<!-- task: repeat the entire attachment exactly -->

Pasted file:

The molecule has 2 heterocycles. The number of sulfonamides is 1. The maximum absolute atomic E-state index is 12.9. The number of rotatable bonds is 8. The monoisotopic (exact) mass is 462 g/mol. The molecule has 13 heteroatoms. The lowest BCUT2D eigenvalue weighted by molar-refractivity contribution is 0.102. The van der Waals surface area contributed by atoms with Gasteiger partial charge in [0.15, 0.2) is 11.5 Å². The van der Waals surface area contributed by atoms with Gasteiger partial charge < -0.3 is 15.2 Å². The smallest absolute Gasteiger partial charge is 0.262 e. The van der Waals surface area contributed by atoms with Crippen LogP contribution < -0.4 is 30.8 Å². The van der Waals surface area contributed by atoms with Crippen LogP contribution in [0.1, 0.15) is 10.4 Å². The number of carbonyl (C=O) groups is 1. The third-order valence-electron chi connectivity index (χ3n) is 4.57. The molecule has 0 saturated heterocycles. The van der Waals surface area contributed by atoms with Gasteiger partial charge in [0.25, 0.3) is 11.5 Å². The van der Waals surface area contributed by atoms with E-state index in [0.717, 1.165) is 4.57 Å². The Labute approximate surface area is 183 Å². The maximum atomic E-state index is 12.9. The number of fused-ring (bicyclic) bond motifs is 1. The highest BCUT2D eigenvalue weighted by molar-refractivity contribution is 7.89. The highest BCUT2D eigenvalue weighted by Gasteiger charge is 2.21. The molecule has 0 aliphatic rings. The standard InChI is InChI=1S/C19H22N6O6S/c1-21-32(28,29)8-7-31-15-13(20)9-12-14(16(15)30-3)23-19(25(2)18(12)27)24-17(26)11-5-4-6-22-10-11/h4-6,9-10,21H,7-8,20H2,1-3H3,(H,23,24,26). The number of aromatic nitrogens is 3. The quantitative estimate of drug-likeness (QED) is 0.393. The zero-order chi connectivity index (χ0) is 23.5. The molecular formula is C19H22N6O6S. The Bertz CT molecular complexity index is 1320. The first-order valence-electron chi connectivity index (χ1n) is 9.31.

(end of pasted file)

The molecule has 2 heterocycles. The number of sulfonamides is 1. The maximum absolute atomic E-state index is 12.9. The number of rotatable bonds is 8. The monoisotopic (exact) mass is 462 g/mol. The molecule has 13 heteroatoms. The lowest BCUT2D eigenvalue weighted by molar-refractivity contribution is 0.102. The van der Waals surface area contributed by atoms with Gasteiger partial charge in [0.15, 0.2) is 11.5 Å². The van der Waals surface area contributed by atoms with Gasteiger partial charge < -0.3 is 15.2 Å². The smallest absolute Gasteiger partial charge is 0.262 e. The van der Waals surface area contributed by atoms with Crippen LogP contribution < -0.4 is 30.8 Å². The van der Waals surface area contributed by atoms with Crippen LogP contribution in [0.1, 0.15) is 10.4 Å². The number of carbonyl (C=O) groups is 1. The third-order valence-electron chi connectivity index (χ3n) is 4.57. The molecule has 0 saturated heterocycles. The van der Waals surface area contributed by atoms with Gasteiger partial charge in [0.25, 0.3) is 11.5 Å². The van der Waals surface area contributed by atoms with E-state index in [0.717, 1.165) is 4.57 Å². The Labute approximate surface area is 183 Å². The maximum atomic E-state index is 12.9. The number of fused-ring (bicyclic) bond motifs is 1. The highest BCUT2D eigenvalue weighted by molar-refractivity contribution is 7.89. The highest BCUT2D eigenvalue weighted by Gasteiger charge is 2.21. The molecule has 0 aliphatic rings. The standard InChI is InChI=1S/C19H22N6O6S/c1-21-32(28,29)8-7-31-15-13(20)9-12-14(16(15)30-3)23-19(25(2)18(12)27)24-17(26)11-5-4-6-22-10-11/h4-6,9-10,21H,7-8,20H2,1-3H3,(H,23,24,26). The number of aromatic nitrogens is 3. The quantitative estimate of drug-likeness (QED) is 0.393. The zero-order chi connectivity index (χ0) is 23.5. The molecular formula is C19H22N6O6S. The Bertz CT molecular complexity index is 1320. The first-order valence-electron chi connectivity index (χ1n) is 9.31.